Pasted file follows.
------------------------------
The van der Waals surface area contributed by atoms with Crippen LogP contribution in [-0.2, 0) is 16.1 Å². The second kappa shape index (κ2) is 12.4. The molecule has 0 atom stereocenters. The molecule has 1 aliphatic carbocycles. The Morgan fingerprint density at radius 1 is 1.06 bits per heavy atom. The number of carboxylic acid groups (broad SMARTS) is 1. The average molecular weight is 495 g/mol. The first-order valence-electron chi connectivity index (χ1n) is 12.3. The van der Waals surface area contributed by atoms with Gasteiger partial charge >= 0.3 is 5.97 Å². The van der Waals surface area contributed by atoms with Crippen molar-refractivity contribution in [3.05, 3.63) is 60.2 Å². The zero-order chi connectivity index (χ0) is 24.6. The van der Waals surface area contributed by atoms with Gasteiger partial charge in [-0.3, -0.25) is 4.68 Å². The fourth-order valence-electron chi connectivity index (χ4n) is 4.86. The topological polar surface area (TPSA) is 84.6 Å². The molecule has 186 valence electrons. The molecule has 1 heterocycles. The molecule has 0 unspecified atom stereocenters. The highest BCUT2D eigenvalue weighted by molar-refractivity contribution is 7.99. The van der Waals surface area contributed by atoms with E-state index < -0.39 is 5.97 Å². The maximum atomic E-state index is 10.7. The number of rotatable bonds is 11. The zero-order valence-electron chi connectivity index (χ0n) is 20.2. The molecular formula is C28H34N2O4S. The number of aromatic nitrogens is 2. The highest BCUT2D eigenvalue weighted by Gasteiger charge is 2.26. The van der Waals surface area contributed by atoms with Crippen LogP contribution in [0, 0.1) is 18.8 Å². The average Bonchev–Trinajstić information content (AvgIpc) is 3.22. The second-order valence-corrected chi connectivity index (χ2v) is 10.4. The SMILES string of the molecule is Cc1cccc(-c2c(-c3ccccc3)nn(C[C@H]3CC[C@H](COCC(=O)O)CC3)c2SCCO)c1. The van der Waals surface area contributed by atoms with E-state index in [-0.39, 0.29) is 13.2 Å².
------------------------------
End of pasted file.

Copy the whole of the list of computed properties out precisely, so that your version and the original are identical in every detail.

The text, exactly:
The van der Waals surface area contributed by atoms with Crippen LogP contribution in [-0.2, 0) is 16.1 Å². The second kappa shape index (κ2) is 12.4. The molecule has 0 atom stereocenters. The molecule has 1 aliphatic carbocycles. The Morgan fingerprint density at radius 1 is 1.06 bits per heavy atom. The number of carboxylic acid groups (broad SMARTS) is 1. The average molecular weight is 495 g/mol. The first-order valence-electron chi connectivity index (χ1n) is 12.3. The van der Waals surface area contributed by atoms with Gasteiger partial charge >= 0.3 is 5.97 Å². The van der Waals surface area contributed by atoms with Crippen molar-refractivity contribution in [3.05, 3.63) is 60.2 Å². The zero-order chi connectivity index (χ0) is 24.6. The van der Waals surface area contributed by atoms with Gasteiger partial charge in [-0.3, -0.25) is 4.68 Å². The fourth-order valence-electron chi connectivity index (χ4n) is 4.86. The topological polar surface area (TPSA) is 84.6 Å². The molecule has 186 valence electrons. The molecule has 1 heterocycles. The molecule has 0 unspecified atom stereocenters. The highest BCUT2D eigenvalue weighted by molar-refractivity contribution is 7.99. The van der Waals surface area contributed by atoms with E-state index < -0.39 is 5.97 Å². The maximum atomic E-state index is 10.7. The number of rotatable bonds is 11. The zero-order valence-electron chi connectivity index (χ0n) is 20.2. The molecular formula is C28H34N2O4S. The number of aromatic nitrogens is 2. The highest BCUT2D eigenvalue weighted by Gasteiger charge is 2.26. The van der Waals surface area contributed by atoms with Crippen LogP contribution in [0, 0.1) is 18.8 Å². The average Bonchev–Trinajstić information content (AvgIpc) is 3.22. The second-order valence-corrected chi connectivity index (χ2v) is 10.4. The SMILES string of the molecule is Cc1cccc(-c2c(-c3ccccc3)nn(C[C@H]3CC[C@H](COCC(=O)O)CC3)c2SCCO)c1. The van der Waals surface area contributed by atoms with E-state index in [-0.39, 0.29) is 13.2 Å².